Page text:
EU demands access to AstraZeneca Covid-19 jabs produced in UK

Sam Blewett, PA Political Correspondent
·3 min read

The European Union has demanded access to AstraZeneca vaccines manufactured in UK plants as the bloc’s row with the pharmaceutical giant over a shortage of doses intensified.

Boris Johnson insisted the Government is “very confident in our contracts” after European health commissioner Stella Kyriakides told the firm on Wednesday it is contractually obliged to send jabs produced in the UK to EU member states.

AstraZeneca chief executive Pascal Soriot argued supply chain “teething issues” were fixed in the UK ahead of the bloc because Britain signed a contract three months earlier.

But Ms Kyriakides said: “We reject the logic of first come first served. That may work at the neighbourhood butchers but not in contracts.”

She denied the bloc would impose an export ban on vaccines leaving the EU but said the contract signed with AstraZeneca, which worked with Oxford University on its vaccine, contains two factories in the UK.

“There is no hierarchy of the factories. You are aware in the contracts there are four factories listed but it does not differentiate between the UK and Europe. The UK factories are part of our advance purchase agreements and that is why they have to deliver,” she added.

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“We expect the doses that are in an advance purchase agreement to be delivered to the European Union.”

There were concerns that the UK could face supply issues for the Belgium-manufactured Pfizer jab if the EU imposed export controls, as previously suggested.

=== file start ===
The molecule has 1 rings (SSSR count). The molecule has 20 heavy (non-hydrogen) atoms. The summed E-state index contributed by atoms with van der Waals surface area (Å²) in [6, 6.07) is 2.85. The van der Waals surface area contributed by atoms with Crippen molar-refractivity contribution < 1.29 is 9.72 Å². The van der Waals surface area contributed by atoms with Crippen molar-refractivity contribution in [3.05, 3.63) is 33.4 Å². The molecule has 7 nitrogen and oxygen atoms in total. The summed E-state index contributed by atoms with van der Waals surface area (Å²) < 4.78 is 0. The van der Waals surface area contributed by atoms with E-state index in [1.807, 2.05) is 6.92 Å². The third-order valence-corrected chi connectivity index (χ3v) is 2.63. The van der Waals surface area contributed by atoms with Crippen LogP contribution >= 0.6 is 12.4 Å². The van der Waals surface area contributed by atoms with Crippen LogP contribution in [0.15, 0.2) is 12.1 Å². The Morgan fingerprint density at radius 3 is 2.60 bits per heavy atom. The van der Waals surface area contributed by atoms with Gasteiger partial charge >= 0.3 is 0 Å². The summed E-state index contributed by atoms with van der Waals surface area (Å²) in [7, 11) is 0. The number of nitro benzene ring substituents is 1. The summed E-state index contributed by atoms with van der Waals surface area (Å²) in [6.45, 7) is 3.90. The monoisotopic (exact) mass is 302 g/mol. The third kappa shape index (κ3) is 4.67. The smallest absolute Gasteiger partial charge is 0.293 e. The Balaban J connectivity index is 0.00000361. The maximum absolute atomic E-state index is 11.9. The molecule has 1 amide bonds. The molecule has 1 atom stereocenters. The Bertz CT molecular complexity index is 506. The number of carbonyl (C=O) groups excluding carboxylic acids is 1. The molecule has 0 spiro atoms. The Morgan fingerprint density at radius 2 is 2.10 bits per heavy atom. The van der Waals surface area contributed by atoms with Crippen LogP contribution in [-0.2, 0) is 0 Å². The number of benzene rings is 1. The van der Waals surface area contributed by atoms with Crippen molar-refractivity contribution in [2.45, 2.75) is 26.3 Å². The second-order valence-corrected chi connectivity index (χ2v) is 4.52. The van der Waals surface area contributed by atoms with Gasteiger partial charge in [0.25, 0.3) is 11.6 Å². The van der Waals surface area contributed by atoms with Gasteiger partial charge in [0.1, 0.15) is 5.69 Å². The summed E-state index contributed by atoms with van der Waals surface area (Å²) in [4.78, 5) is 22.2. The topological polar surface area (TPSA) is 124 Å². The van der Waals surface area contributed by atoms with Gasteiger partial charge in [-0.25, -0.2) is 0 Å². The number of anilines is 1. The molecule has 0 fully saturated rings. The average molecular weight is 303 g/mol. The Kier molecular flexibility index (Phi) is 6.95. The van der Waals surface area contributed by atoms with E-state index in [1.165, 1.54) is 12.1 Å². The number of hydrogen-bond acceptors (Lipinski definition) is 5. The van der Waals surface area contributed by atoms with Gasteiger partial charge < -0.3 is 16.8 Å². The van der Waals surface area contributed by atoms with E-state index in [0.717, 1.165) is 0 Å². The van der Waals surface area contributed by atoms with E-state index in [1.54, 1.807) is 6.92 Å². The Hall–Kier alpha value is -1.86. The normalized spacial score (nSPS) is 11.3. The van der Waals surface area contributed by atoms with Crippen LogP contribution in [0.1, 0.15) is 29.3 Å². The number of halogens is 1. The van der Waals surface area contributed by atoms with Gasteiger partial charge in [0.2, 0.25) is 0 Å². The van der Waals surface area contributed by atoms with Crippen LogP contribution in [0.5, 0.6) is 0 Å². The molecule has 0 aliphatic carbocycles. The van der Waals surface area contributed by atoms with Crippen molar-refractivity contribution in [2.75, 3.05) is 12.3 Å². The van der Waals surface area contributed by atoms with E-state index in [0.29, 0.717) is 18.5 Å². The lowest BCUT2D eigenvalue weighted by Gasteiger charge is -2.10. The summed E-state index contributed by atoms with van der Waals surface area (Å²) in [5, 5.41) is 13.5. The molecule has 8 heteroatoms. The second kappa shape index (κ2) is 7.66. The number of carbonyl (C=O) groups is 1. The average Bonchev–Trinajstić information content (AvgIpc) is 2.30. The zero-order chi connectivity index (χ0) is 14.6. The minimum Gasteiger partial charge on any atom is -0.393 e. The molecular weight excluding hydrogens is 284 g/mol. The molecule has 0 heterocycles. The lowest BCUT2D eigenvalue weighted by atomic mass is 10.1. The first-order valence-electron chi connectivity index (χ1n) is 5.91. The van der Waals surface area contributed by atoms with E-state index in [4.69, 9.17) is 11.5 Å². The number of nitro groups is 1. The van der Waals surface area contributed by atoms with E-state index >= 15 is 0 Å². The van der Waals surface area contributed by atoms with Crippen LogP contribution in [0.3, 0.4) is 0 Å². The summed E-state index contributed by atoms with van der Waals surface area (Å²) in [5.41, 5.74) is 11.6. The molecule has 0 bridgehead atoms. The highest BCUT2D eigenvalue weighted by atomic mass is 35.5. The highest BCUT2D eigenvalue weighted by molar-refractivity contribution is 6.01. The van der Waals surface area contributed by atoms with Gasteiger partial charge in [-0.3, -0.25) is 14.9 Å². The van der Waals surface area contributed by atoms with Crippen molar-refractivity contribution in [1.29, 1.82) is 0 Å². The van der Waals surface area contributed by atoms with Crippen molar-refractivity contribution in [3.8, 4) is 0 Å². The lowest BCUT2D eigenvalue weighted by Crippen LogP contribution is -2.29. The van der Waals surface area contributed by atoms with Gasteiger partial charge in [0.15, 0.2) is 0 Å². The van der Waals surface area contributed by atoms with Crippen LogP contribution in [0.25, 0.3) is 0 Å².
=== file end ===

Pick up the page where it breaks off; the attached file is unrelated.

But Ms Kyriakides said: “Let me be absolutely clear, the European Union is not imposing an export ban on vaccines or restricting the export of vaccines to third countries.

“What we have proposed as a commission is an export transparency mechanism. What it will do is bring clarity on the production capacity of manufacturers.”

HEALTH Coronavirus
(PA Graphics)

During a Downing Street press conference, Mr Johnson declined to get drawn into the row but said the vaccine is being produced in “ever growing quantities in the UK”, adding: “That will accelerate, the production schedules will continue to improve.”

He added: “All I can say is we’re very confident in our supplies, we’re very confident in our contracts and we’re going ahead on that basis.”

In an interview with Italy’s La Repubblica newspaper, Mr Soriot said “we are basically two months behind where we want to be” in supplies due to manufacturing issues in Europe, citing problems in a Belgian plant.

He said there had been “teething issues” in the UK supply chain as well but that the deal with Britain was signed three months ahead of the EU’s.

“So with the UK we have had an extra three months to fix all the glitches we experienced,” he said.

He rejected the suggestion the firm was selling to the highest bidder “because we make no profit everywhere” under the agreement signed with Oxford University.

Prime Minister Boris Johnson said on Tuesday that he had “total confidence” in the UK’s supply of jabs.

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